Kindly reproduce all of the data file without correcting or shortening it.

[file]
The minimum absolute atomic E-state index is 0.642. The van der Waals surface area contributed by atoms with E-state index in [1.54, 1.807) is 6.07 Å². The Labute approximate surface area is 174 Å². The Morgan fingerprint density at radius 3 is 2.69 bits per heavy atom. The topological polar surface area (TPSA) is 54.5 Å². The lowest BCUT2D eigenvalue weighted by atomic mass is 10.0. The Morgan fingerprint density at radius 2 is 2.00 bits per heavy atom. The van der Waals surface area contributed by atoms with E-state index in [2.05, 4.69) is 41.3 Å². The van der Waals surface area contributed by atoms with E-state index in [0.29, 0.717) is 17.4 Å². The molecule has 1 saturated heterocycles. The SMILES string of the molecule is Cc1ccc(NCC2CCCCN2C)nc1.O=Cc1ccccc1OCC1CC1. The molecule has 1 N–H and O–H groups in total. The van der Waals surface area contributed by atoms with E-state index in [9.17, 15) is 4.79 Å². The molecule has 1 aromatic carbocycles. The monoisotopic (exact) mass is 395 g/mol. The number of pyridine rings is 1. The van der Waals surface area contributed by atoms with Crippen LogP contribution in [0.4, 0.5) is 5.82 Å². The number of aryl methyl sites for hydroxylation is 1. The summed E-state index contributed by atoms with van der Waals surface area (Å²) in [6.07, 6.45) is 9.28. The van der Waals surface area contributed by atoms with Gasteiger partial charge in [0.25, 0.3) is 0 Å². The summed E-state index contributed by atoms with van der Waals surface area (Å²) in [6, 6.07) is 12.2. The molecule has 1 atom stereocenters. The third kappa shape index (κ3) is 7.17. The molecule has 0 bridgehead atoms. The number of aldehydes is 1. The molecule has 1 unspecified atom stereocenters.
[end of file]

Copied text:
The minimum absolute atomic E-state index is 0.642. The van der Waals surface area contributed by atoms with E-state index in [1.54, 1.807) is 6.07 Å². The Labute approximate surface area is 174 Å². The Morgan fingerprint density at radius 3 is 2.69 bits per heavy atom. The topological polar surface area (TPSA) is 54.5 Å². The lowest BCUT2D eigenvalue weighted by atomic mass is 10.0. The Morgan fingerprint density at radius 2 is 2.00 bits per heavy atom. The van der Waals surface area contributed by atoms with E-state index in [2.05, 4.69) is 41.3 Å². The van der Waals surface area contributed by atoms with E-state index in [0.29, 0.717) is 17.4 Å². The molecule has 1 saturated heterocycles. The SMILES string of the molecule is Cc1ccc(NCC2CCCCN2C)nc1.O=Cc1ccccc1OCC1CC1. The molecule has 1 N–H and O–H groups in total. The van der Waals surface area contributed by atoms with E-state index in [9.17, 15) is 4.79 Å². The molecule has 1 aromatic carbocycles. The monoisotopic (exact) mass is 395 g/mol. The number of pyridine rings is 1. The van der Waals surface area contributed by atoms with Crippen LogP contribution in [0.4, 0.5) is 5.82 Å². The number of aryl methyl sites for hydroxylation is 1. The summed E-state index contributed by atoms with van der Waals surface area (Å²) in [6.07, 6.45) is 9.28. The van der Waals surface area contributed by atoms with Gasteiger partial charge in [0.25, 0.3) is 0 Å². The summed E-state index contributed by atoms with van der Waals surface area (Å²) in [6, 6.07) is 12.2. The molecule has 1 atom stereocenters. The third kappa shape index (κ3) is 7.17. The molecule has 0 bridgehead atoms. The number of aldehydes is 1. The molecule has 1 unspecified atom stereocenters.